Serving Students At-Risk of Dropping Out

Leaving school early is probably the most studied education problem in the United States (Roderick, 1993). Roderick reported that students who were retained before entering high school were more likely to experience attrition prior to entering high school. These same students were also included in the population of students failing to achieve. Finn (1989) argued that it would be a good thing if educational risk factors turned out to be better predictors because they were alterable, as opposed to status risk factors such as poverty, gender, race, and family background, over which educators had little or no control. Schools must be able to address the alterable variables, and the alternative school setting is an effort to do that.

The majority of children in the United States are educated in traditional public schools (NCES, 2002). Yet many alternatives to traditional public schooling exist and are serving a significant number of students. Some of the available alternatives include charter schools, magnet programs, distance learning programs, home schooling, and private schools (Funkhouser, 2000). These educational options have emerged for many reasons, and in general, advocates have argued that multiple educational models are essential to meeting the needs of all students (Barr & Parrett, 2001; Natriello, McDill, & Pallas, 1990; Young, 1990). Alternative schools and programs have comprised one educational option often designated as a setting for students who have not succeeded in traditional schools.

Kleiner, Porch, and Farris (2002) reported that the number of alternative schools serving students at-risk of school failure has grown significantly over the past decade. According to Hoffman (2001), 3,850 public alternative schools existed in the United States during the 1997-1998 academic year. In 2002, the number increased to nearly 11,000 public alternative schools and programs for at-risk students (Kleiner et al., 2002). Similarly, legislation on alternative schools has increased significantly across the nation. In 1998, researchers reported that 22 states had some form of legislation on alternative schools (Katsiyannis & Williams, 1998). At-risk students were served in over 11,000 alternative schools in the United States in 2003 (NCES, 2003). In the state of Texas, 417 campuses were registered as AECs as of May 19, 2006 (TEA, 2006b).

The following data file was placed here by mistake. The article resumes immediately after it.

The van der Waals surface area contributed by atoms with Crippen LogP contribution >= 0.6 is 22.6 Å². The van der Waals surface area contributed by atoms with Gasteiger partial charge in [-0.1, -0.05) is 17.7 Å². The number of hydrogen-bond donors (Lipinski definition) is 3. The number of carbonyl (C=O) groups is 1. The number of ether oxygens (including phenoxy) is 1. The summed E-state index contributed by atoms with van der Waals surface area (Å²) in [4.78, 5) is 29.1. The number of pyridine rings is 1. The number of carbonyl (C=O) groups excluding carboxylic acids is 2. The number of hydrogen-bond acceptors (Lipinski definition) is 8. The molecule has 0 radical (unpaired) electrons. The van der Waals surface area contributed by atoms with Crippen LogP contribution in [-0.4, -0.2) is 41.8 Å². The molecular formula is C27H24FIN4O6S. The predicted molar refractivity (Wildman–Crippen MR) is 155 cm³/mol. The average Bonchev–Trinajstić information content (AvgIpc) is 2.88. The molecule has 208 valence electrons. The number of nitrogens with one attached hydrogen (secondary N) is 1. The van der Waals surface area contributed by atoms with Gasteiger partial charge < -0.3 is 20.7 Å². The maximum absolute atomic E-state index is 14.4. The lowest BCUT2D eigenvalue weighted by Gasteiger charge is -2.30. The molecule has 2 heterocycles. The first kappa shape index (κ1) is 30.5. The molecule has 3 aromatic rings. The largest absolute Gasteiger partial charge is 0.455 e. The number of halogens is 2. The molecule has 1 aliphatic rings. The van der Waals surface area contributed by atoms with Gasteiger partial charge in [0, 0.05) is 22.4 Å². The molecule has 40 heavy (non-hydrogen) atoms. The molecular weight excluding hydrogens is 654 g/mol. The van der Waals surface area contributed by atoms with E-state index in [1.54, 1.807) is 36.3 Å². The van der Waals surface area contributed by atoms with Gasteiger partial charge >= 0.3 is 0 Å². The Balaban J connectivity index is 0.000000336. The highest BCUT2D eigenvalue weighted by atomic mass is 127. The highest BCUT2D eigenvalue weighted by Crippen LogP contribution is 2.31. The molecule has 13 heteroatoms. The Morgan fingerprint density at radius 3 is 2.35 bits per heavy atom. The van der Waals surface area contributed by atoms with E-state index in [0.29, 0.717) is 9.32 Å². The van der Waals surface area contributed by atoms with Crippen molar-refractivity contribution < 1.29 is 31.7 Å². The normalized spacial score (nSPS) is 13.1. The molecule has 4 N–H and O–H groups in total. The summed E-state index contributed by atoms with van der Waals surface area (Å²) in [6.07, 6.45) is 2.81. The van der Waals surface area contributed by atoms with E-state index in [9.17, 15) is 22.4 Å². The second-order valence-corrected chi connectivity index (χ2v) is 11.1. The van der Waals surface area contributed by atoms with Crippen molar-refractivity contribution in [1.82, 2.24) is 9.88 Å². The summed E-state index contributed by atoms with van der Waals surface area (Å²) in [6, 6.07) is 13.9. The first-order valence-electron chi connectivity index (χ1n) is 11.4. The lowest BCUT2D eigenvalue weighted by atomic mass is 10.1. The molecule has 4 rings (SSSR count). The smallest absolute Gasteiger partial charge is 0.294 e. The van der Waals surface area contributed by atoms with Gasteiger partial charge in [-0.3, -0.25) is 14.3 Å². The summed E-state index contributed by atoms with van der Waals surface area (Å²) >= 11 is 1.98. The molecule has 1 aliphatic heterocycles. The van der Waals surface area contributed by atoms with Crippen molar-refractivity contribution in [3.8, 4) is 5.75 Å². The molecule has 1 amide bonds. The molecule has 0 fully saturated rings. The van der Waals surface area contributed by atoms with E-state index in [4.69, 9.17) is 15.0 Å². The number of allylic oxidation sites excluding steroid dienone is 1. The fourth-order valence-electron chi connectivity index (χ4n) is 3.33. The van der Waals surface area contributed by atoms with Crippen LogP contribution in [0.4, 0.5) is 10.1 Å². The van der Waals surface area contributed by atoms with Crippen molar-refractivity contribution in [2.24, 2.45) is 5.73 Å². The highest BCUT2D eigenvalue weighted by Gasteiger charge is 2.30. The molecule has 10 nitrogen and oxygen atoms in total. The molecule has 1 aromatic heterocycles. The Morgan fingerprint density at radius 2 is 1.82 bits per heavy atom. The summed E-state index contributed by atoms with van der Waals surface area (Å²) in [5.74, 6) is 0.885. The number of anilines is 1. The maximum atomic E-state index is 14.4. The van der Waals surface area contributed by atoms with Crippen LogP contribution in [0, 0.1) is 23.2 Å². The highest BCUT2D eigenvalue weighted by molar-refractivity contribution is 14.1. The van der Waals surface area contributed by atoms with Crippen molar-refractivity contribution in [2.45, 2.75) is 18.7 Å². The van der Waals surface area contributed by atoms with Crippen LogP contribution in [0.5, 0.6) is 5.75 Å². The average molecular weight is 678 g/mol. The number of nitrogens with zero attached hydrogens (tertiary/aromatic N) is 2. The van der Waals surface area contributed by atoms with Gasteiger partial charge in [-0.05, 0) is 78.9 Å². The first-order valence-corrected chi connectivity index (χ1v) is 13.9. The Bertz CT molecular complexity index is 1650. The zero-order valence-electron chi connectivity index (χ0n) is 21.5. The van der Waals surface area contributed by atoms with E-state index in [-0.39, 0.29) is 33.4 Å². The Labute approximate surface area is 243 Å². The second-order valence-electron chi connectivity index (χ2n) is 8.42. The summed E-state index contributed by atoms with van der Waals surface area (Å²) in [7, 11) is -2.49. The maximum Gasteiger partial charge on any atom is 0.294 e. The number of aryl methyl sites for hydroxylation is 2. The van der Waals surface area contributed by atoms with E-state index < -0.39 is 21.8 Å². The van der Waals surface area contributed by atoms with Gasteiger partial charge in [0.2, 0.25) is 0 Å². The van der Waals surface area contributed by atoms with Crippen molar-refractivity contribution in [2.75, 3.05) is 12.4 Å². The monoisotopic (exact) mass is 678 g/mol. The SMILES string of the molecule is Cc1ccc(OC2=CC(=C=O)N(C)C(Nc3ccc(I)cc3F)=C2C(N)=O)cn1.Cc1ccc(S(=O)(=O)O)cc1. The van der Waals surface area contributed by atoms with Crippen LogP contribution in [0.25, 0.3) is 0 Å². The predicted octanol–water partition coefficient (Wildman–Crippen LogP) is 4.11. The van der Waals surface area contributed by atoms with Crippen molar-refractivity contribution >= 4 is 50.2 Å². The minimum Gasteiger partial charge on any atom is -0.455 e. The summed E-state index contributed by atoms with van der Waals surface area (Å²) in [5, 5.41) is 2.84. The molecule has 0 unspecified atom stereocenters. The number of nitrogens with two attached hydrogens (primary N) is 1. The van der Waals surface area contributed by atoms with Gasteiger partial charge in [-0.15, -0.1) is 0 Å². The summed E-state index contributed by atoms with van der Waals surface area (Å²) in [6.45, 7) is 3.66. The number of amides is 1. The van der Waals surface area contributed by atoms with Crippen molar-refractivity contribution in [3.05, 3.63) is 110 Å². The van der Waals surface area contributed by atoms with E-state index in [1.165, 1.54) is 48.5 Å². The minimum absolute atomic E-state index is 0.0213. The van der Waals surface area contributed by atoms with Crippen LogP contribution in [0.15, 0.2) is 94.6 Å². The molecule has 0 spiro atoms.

Scanlon and Mellard (2002) reported factors that pushed students out of school compared to factors that pulled students out of school. Push factors included retention, low academic achievement, and a lack of concern by school personnel. Pull factors were defined as factors that were outside of a school’s influence. Some pull factors included pregnancy, work, peer pressure, and family issues. Fritsch (2005) indicated common reasons that students dropped out of high school. The reasons for dropping out included family breakups, pregnancy, problems with the law, and trouble waking up on time.

At-risk youth require an atmosphere that acknowledges their essential and unique needs for safety, trust, and recovery from many years of failure (Baker, Bridger, Terry, & Winsor, 1997). Researchers have concluded that, because of these needs, alternative education programs should be well founded in psychological theory and supported with sound educational practice (Pianta & Walsh, 1996; Rogers, 1969).

Defining Dropouts

Recently, a controversy developed stemming from the inconsistencies that existed from state to state in methods of reporting dropout rates. In The Harvard Project, researchers tracked the success of groups of students as they moved from Grades 9 through 12 and reported that slightly more than half of the students completed four years of high school (Sunderman & Kim, 2004). However, the districts’ statistics were that more than 75% graduated that year. California schools reported an overall graduation rate of 86.9%, with San Bernardino schools reporting 75.7%. However, using a different measure called the Cumulative Promotion Index (CPI), the Harvard Project calculated California’s graduation rate to be 71%.